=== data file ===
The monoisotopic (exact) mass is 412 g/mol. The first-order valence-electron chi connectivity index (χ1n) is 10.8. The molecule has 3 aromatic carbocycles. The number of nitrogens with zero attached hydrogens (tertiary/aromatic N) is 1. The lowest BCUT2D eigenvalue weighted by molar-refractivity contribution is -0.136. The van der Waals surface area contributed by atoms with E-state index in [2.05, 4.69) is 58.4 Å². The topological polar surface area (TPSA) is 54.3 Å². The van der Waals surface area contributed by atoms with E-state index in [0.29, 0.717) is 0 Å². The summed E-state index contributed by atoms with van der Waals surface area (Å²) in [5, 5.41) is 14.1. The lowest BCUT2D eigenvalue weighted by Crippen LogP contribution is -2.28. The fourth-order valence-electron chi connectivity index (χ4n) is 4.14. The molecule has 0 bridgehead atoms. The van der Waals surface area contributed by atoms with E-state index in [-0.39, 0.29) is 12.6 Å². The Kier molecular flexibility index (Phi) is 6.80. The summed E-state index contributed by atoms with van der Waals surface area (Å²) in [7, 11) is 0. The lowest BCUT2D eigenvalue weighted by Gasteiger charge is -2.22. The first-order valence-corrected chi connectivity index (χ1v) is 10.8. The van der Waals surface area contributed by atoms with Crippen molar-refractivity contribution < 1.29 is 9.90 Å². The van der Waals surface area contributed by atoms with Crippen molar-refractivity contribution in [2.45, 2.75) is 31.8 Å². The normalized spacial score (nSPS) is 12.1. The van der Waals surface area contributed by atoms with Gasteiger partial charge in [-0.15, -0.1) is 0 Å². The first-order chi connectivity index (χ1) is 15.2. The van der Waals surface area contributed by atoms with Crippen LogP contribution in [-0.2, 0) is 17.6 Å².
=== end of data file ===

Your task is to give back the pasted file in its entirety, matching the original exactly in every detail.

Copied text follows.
The monoisotopic (exact) mass is 412 g/mol. The first-order valence-electron chi connectivity index (χ1n) is 10.8. The molecule has 3 aromatic carbocycles. The number of nitrogens with zero attached hydrogens (tertiary/aromatic N) is 1. The lowest BCUT2D eigenvalue weighted by molar-refractivity contribution is -0.136. The van der Waals surface area contributed by atoms with E-state index in [2.05, 4.69) is 58.4 Å². The topological polar surface area (TPSA) is 54.3 Å². The van der Waals surface area contributed by atoms with E-state index in [0.29, 0.717) is 0 Å². The summed E-state index contributed by atoms with van der Waals surface area (Å²) in [5, 5.41) is 14.1. The lowest BCUT2D eigenvalue weighted by Crippen LogP contribution is -2.28. The fourth-order valence-electron chi connectivity index (χ4n) is 4.14. The molecule has 0 bridgehead atoms. The van der Waals surface area contributed by atoms with E-state index in [-0.39, 0.29) is 12.6 Å². The Kier molecular flexibility index (Phi) is 6.80. The summed E-state index contributed by atoms with van der Waals surface area (Å²) in [7, 11) is 0. The lowest BCUT2D eigenvalue weighted by Gasteiger charge is -2.22. The first-order valence-corrected chi connectivity index (χ1v) is 10.8. The van der Waals surface area contributed by atoms with Crippen molar-refractivity contribution < 1.29 is 9.90 Å². The van der Waals surface area contributed by atoms with Crippen molar-refractivity contribution in [2.45, 2.75) is 31.8 Å². The normalized spacial score (nSPS) is 12.1. The van der Waals surface area contributed by atoms with Gasteiger partial charge in [-0.15, -0.1) is 0 Å². The first-order chi connectivity index (χ1) is 15.2. The van der Waals surface area contributed by atoms with Crippen LogP contribution in [-0.2, 0) is 17.6 Å².